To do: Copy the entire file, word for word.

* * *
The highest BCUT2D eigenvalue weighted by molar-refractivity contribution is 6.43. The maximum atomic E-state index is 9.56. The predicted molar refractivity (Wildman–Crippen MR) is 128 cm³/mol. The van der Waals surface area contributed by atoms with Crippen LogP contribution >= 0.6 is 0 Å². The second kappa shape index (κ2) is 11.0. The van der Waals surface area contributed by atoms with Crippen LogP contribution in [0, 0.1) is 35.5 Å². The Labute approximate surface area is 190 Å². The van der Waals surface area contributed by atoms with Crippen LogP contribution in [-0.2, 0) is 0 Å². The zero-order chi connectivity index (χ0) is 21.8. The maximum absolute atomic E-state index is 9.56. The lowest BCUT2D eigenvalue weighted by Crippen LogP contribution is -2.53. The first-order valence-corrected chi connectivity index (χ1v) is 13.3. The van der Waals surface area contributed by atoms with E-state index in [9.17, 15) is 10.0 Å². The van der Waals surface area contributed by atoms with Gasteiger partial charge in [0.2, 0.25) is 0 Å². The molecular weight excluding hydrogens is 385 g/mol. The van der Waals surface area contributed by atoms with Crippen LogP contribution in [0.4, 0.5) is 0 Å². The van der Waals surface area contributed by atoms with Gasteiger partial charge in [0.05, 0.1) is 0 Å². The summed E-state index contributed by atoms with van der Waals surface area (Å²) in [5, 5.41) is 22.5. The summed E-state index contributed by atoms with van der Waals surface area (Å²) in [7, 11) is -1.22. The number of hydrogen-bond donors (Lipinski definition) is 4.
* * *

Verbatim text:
The highest BCUT2D eigenvalue weighted by molar-refractivity contribution is 6.43. The maximum atomic E-state index is 9.56. The predicted molar refractivity (Wildman–Crippen MR) is 128 cm³/mol. The van der Waals surface area contributed by atoms with Crippen LogP contribution >= 0.6 is 0 Å². The second kappa shape index (κ2) is 11.0. The van der Waals surface area contributed by atoms with Crippen LogP contribution in [0, 0.1) is 35.5 Å². The Labute approximate surface area is 190 Å². The van der Waals surface area contributed by atoms with Crippen LogP contribution in [-0.2, 0) is 0 Å². The zero-order chi connectivity index (χ0) is 21.8. The maximum absolute atomic E-state index is 9.56. The lowest BCUT2D eigenvalue weighted by Crippen LogP contribution is -2.53. The first-order valence-corrected chi connectivity index (χ1v) is 13.3. The van der Waals surface area contributed by atoms with E-state index in [9.17, 15) is 10.0 Å². The van der Waals surface area contributed by atoms with Gasteiger partial charge in [0.2, 0.25) is 0 Å². The molecular weight excluding hydrogens is 385 g/mol. The van der Waals surface area contributed by atoms with Crippen LogP contribution in [0.4, 0.5) is 0 Å². The van der Waals surface area contributed by atoms with Gasteiger partial charge in [0.05, 0.1) is 0 Å². The summed E-state index contributed by atoms with van der Waals surface area (Å²) in [5, 5.41) is 22.5. The summed E-state index contributed by atoms with van der Waals surface area (Å²) in [7, 11) is -1.22. The number of hydrogen-bond donors (Lipinski definition) is 4.